On April 26, Rep. Blaine Luetkemeyer (R-Mo.) introduced the Community Lending Enhancement and Regulatory Relief Act of 2017 (CLEARR Act) (H.R. 2133) designed to provide community financial institutions with regulatory relief from certain burdensome federal requirements. Among other things, the CLEARR Act would limit the authority of the CFPB by raising the asset size threshold for CFPB supervision from $10 billion to $50 billion and amend Section 1031 of the Consumer Financial Protection Act of 2010 by removing the term “abusive” from the CFPB’s “unfair, deceptive, or abusive” acts or practices authority. The CLEARR Act would also provide relief in the mortgage lending area by exempting community banks from certain escrow requirements and amend the Truth in Lending Act by adding a safe harbor for qualified mortgage loans held in portfolio. Moreover, the CLEARR Act would repeal all regulations issued to implement the Basel III and NCUA capital requirements. It would also repeal the Dodd-Frank Act provision amending the Equal Credit Opportunity Act to require collection of small business and minority-owned business loan data, as well as prohibit federal banking agencies from requiring depository institutions to terminate a specific account or group of accounts unless the agency has a material reason not based solely on reputational risk.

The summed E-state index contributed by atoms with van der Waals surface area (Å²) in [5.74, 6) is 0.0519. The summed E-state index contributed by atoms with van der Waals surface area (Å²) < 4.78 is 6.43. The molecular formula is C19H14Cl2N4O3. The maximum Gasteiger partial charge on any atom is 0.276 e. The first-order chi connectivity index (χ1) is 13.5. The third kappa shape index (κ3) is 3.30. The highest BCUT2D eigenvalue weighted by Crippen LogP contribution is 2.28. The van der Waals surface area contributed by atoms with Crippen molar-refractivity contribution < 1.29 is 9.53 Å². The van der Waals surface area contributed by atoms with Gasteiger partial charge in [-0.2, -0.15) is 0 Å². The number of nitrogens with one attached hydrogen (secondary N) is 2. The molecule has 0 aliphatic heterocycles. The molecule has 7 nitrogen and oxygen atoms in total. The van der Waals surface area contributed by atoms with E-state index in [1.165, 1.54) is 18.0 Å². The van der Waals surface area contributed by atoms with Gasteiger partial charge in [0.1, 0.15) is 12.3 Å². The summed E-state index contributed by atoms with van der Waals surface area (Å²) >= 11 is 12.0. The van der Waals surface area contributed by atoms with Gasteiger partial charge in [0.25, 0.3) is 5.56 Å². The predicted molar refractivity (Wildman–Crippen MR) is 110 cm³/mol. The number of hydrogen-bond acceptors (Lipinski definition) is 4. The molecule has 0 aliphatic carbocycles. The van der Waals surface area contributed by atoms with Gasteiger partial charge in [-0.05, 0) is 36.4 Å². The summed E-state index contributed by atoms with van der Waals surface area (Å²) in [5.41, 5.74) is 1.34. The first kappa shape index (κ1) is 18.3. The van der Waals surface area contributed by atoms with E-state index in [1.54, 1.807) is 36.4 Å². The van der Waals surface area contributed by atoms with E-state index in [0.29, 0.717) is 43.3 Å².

Rep. Luetkemeyer—who is a senior member on the House Financial Services Committee and the Chairman of the Financial Institutions and Consumer Credit Subcommittee—also issued a statement after President Trump called for the Treasury Secretary to conduct reviews of the Orderly Liquidation Authority and Financial Stability Oversight Council: “As a former bank examiner, community banker, and Chairman of the Financial Institutions Subcommittee, I have long advocated for eliminating the OLA, because it puts taxpayers on the hook for bailouts, instead of putting private companies on the hook for bankruptcy. For years, I have also introduced legislation to change FSOC’s arbitrary designation processes, which lead to higher costs, fewer services, and less available credit for American consumers. The American people deserve financial independence and I look forward to working with President Trump and my colleagues to help them achieve it.”